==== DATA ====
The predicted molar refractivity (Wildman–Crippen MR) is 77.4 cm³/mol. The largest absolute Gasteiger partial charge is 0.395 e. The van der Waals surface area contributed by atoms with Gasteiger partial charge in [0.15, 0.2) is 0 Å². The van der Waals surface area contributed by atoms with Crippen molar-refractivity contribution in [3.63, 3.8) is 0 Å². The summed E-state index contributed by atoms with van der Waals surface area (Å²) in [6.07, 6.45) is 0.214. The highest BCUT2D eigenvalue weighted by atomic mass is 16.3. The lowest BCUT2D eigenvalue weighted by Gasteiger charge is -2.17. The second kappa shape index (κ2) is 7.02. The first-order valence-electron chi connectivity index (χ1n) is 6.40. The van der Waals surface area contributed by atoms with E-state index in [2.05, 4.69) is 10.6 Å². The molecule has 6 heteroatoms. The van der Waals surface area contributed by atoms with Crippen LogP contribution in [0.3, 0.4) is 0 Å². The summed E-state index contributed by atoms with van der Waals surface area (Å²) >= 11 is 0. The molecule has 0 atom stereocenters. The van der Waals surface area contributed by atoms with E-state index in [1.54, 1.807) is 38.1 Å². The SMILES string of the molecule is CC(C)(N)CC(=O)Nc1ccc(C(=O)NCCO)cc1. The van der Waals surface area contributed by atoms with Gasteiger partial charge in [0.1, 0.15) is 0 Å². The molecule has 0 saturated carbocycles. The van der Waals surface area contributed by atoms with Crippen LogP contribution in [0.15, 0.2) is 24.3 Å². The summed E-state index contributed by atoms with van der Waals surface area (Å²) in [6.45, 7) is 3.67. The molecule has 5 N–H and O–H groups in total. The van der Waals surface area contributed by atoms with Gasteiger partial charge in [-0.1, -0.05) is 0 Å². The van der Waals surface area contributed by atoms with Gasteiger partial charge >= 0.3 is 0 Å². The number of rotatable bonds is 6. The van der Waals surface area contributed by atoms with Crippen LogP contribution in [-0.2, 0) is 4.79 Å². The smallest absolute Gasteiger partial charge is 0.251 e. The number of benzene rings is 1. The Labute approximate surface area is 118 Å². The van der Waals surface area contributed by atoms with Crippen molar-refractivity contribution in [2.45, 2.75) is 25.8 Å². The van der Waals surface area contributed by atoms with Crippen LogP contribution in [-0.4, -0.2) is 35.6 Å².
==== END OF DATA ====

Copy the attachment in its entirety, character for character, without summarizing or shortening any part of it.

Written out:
The predicted molar refractivity (Wildman–Crippen MR) is 77.4 cm³/mol. The largest absolute Gasteiger partial charge is 0.395 e. The van der Waals surface area contributed by atoms with Gasteiger partial charge in [0.15, 0.2) is 0 Å². The van der Waals surface area contributed by atoms with Crippen molar-refractivity contribution in [3.63, 3.8) is 0 Å². The summed E-state index contributed by atoms with van der Waals surface area (Å²) in [6.07, 6.45) is 0.214. The highest BCUT2D eigenvalue weighted by atomic mass is 16.3. The lowest BCUT2D eigenvalue weighted by Gasteiger charge is -2.17. The second kappa shape index (κ2) is 7.02. The first-order valence-electron chi connectivity index (χ1n) is 6.40. The van der Waals surface area contributed by atoms with E-state index in [2.05, 4.69) is 10.6 Å². The molecule has 6 heteroatoms. The van der Waals surface area contributed by atoms with Crippen LogP contribution in [0.3, 0.4) is 0 Å². The summed E-state index contributed by atoms with van der Waals surface area (Å²) >= 11 is 0. The molecule has 0 atom stereocenters. The van der Waals surface area contributed by atoms with E-state index in [1.54, 1.807) is 38.1 Å². The SMILES string of the molecule is CC(C)(N)CC(=O)Nc1ccc(C(=O)NCCO)cc1. The van der Waals surface area contributed by atoms with Gasteiger partial charge in [0.1, 0.15) is 0 Å². The molecule has 0 saturated carbocycles. The van der Waals surface area contributed by atoms with Crippen LogP contribution in [0.15, 0.2) is 24.3 Å². The summed E-state index contributed by atoms with van der Waals surface area (Å²) in [6.45, 7) is 3.67. The molecule has 5 N–H and O–H groups in total. The van der Waals surface area contributed by atoms with Gasteiger partial charge in [-0.1, -0.05) is 0 Å². The van der Waals surface area contributed by atoms with Gasteiger partial charge >= 0.3 is 0 Å². The number of rotatable bonds is 6. The van der Waals surface area contributed by atoms with Crippen LogP contribution in [-0.2, 0) is 4.79 Å². The smallest absolute Gasteiger partial charge is 0.251 e. The number of benzene rings is 1. The Labute approximate surface area is 118 Å². The van der Waals surface area contributed by atoms with Crippen molar-refractivity contribution in [2.45, 2.75) is 25.8 Å². The van der Waals surface area contributed by atoms with Crippen LogP contribution in [-0.4, -0.2) is 35.6 Å².